Companies today are under increasing pressure to make better business decisions in less time, with less risk, while producing higher quality results. Their challenges are enormous, as are the many issues that can arise and potentially jeopardize their success. Among the most pervasive problems companies face is the consistently poor quality of the internal data that they are using to draw conclusions and make decisions.
Poor data quality is not a new problem, but now solving it is easier than before because companies no longer have to rely on methods that require them to “boil the ocean.” Streamlined approaches to data governance that incorporate new processes and data stewardship technologies enable more agile methods for improving data quality.
Problems With Top-Down Data Governance
The problem with traditional data governance programs has been that most companies were taking a top-down approach, while more pressing short-term business demands were derailing efforts and distracting resources. Executives responsible for these programs and line managers, whose cooperation were needed to make the processes successful, were always scrambling to make their own revenue numbers, launch new products and meet other required business objectives, rather than focusing on the often laborious data governance process, which only produced intangible results.
A Better Approach: Agile Data Governance
An alternative to top-down data governance, and a much better way to address the problem, is for companies to adopt a more agile approach. By introducing more agile processes, companies can achieve quick wins by implementing data governance processes and policies in smaller pieces, learning from and adapting the approach with each segment, taking time off in between increments to focus on pressing business goals, and then coming back together to address another data domain, while making steady progress over time. For example, with an agile approach, a company could decide to focus its efforts on a master data management project for its customer data that it could actually solve within 6-8 months, which is quite different from a top-down approach that takes years just to get started!
Companies that want to try an agile data governance approach should follow a number of guidelines that will assist them in a successful implementation:
- Determine up front which data fixes are going to deliver the greatest business benefits and focus on fixing those first; this will help guarantee that the project is a success.
- Limit the size of the data governance team, and let the team evolve as different data is being addressed at each stage of the project; this will help streamline the process and eliminate many of the potential political issues.
- Assemble a solid team of data stewards for each piece of the project to help ensure success.
- Select a small, core data governance board made up of executives who can authoritatively represent the business goals of the entire organization. The board needs to have enough visibility to be able to sort out the biggest data problems the enterprise faces and determine which “critical few” problems should be tackled first, including the very first project, which should deliver the biggest overall bang for the buck.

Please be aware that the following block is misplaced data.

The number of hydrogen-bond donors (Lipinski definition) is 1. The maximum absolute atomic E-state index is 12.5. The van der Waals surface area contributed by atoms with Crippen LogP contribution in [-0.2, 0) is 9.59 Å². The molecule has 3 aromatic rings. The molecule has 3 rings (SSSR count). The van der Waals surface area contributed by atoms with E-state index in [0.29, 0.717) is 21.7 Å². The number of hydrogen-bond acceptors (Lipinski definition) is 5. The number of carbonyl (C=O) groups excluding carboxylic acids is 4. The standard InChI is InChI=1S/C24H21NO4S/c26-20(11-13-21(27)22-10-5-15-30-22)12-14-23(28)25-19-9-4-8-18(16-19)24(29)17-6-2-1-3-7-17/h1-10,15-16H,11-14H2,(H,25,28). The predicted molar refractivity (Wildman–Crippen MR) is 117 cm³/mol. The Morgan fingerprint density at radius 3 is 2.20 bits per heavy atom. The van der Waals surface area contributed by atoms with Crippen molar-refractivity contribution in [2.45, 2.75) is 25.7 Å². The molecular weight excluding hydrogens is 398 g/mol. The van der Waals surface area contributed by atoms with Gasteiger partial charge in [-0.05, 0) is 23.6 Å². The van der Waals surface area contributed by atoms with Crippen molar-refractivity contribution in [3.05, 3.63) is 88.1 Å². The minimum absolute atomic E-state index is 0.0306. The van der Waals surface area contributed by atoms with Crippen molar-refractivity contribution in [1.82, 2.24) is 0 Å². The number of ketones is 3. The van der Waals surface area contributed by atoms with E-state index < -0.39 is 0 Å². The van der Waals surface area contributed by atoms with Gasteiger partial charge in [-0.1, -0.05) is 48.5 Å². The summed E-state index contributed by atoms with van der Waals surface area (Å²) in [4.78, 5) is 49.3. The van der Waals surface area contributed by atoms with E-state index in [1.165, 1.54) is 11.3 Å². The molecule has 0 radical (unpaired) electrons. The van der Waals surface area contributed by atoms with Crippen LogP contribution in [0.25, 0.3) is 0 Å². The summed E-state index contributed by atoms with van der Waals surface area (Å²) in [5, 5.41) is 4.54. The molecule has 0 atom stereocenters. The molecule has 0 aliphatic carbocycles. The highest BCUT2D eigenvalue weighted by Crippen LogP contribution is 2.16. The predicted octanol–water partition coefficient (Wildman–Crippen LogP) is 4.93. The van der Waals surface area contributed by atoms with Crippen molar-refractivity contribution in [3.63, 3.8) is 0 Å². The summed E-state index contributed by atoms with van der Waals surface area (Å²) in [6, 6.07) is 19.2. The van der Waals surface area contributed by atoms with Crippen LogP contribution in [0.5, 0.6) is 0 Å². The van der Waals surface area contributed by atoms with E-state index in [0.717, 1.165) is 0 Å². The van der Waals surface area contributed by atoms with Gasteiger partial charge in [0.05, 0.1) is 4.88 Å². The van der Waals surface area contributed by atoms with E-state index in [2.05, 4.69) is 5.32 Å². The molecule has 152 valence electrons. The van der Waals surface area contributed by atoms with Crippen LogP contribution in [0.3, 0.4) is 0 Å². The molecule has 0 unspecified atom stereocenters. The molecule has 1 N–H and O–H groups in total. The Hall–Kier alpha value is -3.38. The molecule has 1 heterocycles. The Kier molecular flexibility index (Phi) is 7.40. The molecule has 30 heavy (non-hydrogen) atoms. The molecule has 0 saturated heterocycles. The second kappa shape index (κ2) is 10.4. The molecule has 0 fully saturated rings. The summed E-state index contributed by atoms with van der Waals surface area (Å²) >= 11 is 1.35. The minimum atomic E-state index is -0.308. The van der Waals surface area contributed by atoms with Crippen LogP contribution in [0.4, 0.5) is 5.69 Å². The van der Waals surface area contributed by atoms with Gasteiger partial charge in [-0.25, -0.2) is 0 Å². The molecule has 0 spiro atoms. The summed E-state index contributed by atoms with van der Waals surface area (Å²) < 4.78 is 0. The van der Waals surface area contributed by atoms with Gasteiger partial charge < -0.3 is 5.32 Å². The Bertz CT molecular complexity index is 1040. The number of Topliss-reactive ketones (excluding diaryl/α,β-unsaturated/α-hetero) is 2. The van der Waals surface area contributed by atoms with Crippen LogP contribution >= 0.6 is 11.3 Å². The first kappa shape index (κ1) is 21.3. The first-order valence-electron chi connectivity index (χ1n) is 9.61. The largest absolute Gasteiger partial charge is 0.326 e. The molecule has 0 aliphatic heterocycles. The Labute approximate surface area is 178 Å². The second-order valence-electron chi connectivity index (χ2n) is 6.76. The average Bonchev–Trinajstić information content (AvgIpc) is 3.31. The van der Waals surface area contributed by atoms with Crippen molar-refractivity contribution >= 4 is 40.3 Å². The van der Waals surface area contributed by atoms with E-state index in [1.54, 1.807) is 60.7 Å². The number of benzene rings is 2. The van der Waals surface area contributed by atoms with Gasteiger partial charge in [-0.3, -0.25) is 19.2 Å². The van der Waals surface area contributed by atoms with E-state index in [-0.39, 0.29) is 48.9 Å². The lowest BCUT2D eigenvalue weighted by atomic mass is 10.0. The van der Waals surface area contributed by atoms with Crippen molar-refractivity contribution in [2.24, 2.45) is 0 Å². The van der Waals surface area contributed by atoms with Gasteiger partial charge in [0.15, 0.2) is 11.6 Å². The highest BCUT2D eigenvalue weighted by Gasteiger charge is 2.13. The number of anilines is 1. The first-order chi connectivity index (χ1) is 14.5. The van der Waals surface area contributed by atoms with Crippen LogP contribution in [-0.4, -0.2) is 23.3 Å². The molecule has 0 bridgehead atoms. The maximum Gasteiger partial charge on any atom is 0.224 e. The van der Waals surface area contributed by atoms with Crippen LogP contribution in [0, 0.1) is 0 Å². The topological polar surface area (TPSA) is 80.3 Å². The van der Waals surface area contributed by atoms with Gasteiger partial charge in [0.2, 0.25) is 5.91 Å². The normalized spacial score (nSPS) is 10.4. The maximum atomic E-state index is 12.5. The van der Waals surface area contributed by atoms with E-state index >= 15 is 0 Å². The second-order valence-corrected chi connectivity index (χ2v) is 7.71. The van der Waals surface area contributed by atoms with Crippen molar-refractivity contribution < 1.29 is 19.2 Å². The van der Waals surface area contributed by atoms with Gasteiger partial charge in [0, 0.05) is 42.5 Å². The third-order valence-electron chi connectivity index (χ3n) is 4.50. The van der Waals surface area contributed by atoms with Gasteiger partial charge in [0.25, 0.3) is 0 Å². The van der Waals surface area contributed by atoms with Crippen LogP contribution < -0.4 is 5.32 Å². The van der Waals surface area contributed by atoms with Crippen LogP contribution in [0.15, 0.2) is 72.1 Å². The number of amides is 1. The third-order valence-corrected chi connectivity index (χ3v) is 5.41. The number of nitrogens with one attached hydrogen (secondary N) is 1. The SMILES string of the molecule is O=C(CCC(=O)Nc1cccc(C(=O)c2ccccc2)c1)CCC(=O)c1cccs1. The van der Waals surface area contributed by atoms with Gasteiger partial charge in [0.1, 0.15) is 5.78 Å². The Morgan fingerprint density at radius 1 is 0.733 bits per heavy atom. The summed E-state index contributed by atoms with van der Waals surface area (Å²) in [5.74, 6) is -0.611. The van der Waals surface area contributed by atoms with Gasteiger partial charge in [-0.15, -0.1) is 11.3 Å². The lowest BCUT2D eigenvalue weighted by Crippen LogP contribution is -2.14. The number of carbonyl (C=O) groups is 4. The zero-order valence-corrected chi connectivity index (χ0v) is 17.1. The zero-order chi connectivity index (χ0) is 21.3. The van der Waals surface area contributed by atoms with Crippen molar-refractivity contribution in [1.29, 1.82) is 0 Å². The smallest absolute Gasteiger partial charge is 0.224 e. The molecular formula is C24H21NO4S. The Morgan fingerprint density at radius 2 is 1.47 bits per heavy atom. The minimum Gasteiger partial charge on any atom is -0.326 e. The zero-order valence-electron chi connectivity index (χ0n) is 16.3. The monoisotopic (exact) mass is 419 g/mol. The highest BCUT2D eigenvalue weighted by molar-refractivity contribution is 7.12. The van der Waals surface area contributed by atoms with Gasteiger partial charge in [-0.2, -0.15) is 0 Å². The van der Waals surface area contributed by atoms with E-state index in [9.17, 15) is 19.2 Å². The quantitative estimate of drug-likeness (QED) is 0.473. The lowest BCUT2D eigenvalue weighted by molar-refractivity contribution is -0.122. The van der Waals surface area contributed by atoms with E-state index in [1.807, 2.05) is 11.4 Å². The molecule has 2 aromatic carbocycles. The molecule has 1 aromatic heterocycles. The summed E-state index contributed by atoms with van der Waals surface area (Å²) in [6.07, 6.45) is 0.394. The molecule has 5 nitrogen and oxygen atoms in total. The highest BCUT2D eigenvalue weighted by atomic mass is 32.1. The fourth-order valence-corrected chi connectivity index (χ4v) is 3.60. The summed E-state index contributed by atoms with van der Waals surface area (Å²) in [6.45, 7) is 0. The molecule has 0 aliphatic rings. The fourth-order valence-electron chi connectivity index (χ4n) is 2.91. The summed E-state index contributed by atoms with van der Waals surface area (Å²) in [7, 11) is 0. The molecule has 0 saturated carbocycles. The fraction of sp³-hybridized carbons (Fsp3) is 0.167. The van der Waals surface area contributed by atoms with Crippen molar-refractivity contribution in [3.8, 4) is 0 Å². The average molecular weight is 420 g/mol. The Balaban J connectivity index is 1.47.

Steps to a Successful Data Governance Project
- Select the data governance implementation team for the first project – once data priorities have been set, the core executive board should select the team that will manage the first piece of the project.
- Define the data problem – the data governance implementation team should evaluate and determine the size and scope of the data problem they are going to address.
- Draft the data steward team – the data governance team should create a team of data stewards made up of those individuals with the most knowledge of the data being addressed in each piece of the project. The data governance board should provide “air cover” to free data stewards up for this task, and set aggressive deadlines to avoid analysis paralysis.
- Validate or disprove assumptions of the data governance team – the first job of the data steward team will be to investigate data quality problems in the first chosen data domain. The job of the data stewards is to determine the extent of data quality issues, root causes of data problems, and the extent of potential damage when conducting a proof of concept on the data.
- Establish policies for making changes to data – when the data steward team delivers the results of their analyses, the data governance team needs to step back in to create new policies for data and to secure board approval for their recommendations.
- Enlist internal IT groups required to fix problems – the data governance and steward teams will work together to kick off the actual project implementation and select enterprise architects from internal IT groups to help design the best solution.
- Compare results, evaluate and determine next domain – After testing the solution, bringing data into compliance across all participating systems, and implementing new data quality tools, the team should compare the results and exceptions with the new business policies to determine where issues still exist (it may take several iterations to cure a single data domain completely).